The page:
2) The broader RV industry now sees bumper-pull travel trailers as an economy product for highly cost sensitive buyers. Airstream is the only manufacturer producing a travel trailer that is not low end. SOBs see 5th wheel hitches as the solution to trailer sway and have no interest in doing something that will push up the cost of their low end products and price some of their buyers out of the market.

3) No RV manufacturer makes or distributes hitches or sway control products. This is an effective legal strategy to avoid product liability for the combination of the hitch and trailer, and they are unlikely to abandon it.

4) The percentage of the automotive fleet that could conceivably pull a travel trailer is declining with renewed focus on fuel economy. The CAFE standards will accelerate this trend. I think this will accelerate the trend towards 5ers with dedicated tow vehicles large enough to be exempt from CAFE as well as the trend towards inexpensive class Cs.

5) Again looking at buyer demographics most TTs are sold to buyers who do not travel long distances with them limiting the statistical exposure to sway hazards.

My two cents
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Old 10-14-2011, 01:22 PM   #235
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Not going to get caught in this debate (I have long ago solidified my opinion).

But I read where gun owners do hard time because they did not exercise what society thinks are safe and acceptable means to secure their weapon(s), and as a result some child found the firearm and killed someone.

So, if a person fails to take every reasonable precaution to tow safely, as determined by the courts, and they cause a fatality, are they liable for manslaughter (especially if it can be proven they have read the arguments contained in this thread)? I could see a good lawyer finding this thread…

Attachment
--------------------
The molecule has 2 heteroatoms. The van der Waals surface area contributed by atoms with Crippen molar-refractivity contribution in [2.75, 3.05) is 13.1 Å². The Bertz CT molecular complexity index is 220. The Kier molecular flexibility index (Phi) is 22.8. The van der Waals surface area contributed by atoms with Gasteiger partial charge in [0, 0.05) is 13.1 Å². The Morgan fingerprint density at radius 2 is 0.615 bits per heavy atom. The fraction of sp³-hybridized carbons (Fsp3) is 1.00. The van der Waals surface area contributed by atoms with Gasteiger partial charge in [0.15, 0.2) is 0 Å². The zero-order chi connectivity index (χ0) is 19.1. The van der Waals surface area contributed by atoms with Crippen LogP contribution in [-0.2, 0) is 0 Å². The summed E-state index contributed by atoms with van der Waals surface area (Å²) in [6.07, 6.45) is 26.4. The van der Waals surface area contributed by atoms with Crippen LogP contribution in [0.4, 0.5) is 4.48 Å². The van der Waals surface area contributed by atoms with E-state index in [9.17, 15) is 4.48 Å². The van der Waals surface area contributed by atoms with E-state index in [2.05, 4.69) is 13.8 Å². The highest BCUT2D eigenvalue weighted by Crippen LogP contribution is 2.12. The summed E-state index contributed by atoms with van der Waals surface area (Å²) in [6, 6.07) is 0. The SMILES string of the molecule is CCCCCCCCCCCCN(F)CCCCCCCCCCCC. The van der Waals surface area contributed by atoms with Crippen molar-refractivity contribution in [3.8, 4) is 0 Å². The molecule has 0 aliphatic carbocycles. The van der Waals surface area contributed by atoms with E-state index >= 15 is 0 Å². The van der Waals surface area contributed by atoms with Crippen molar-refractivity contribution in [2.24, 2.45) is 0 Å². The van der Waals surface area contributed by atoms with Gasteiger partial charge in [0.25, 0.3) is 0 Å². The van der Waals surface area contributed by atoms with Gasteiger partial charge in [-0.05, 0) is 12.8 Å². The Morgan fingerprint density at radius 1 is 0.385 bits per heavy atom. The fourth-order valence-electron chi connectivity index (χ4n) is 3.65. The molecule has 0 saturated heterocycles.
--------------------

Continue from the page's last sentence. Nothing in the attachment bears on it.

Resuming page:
I mean - really, for a person to die because of bad judgment on their part its one thing, but to take the life of someone else is another…

Regardless of what I think, a question each of us might want to think about is: how would the courts in your state, or the state(s) in which you tow, rule in this situation (where someone was killed because someone else’s RV swayed out of control having no standard sway control device in use)?
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Old 10-14-2011, 03:45 PM   #236
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Regardless of what I think, a question each of us might want to think about is: how would the courts in your state, or the state(s) in which you tow, rule in this situation (where someone was killed because someone else’s RV swayed out of control having no standard sway control device in use)?
Liability, years ago, was just another one of "those" words in a dictionary.

Today, liability is almost on the front of daily newspapers.

All to many attorney's today, grasp at the smallest of straws and make mountains out of them.

And it seems, that todays courts, for the most part, will go along with those attorney's.

Courts today, have little tolerance for "I dodn't know or I didn't think so" answers.

In spite of what a given person may think or believe, we are all responsible for our actions, or lack of them as the case may be.

If indeed, a person took all the necessary steps according to industry standards, and hurt someone else because of a loss of control accident while towing a trailer, they would at least have a bonafide realistic defendable position.

Accidents do happen when no one is really at fault.

But, when one is at fault, look out.

All RV'ers don't practice safety, but should.

Someday, just maybe..................

Andy
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Old 10-15-2011, 09:18 AM   #237
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Has anyone checked into accidents involving travel trailers to see how many had equalizer and or sway control verses those that had one or the other or none at all?
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Old 10-15-2011, 10:57 AM   #238
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Personally, I don't use either a sway control system or a weight distributing hitch; neither feels necessary with our F250 4x4 crewcab and 1971 Tradewind. We do a few thousand miles a year with our Airstream, and towing is simple and quiet. I did add Ride Rite air springs to the back of the truck; this has allowed to me to both keep the truck level and greatly reduced pitching on hobby-horse roads.

When I replaced the axles (thanks Andy) I fitted the Kodiak disc brakes; these work very well as the truck and trailer stop at least as well as the truck by itself; the fade resistance is very nice on those long 10% downgrades when second gear won't hold 'er back.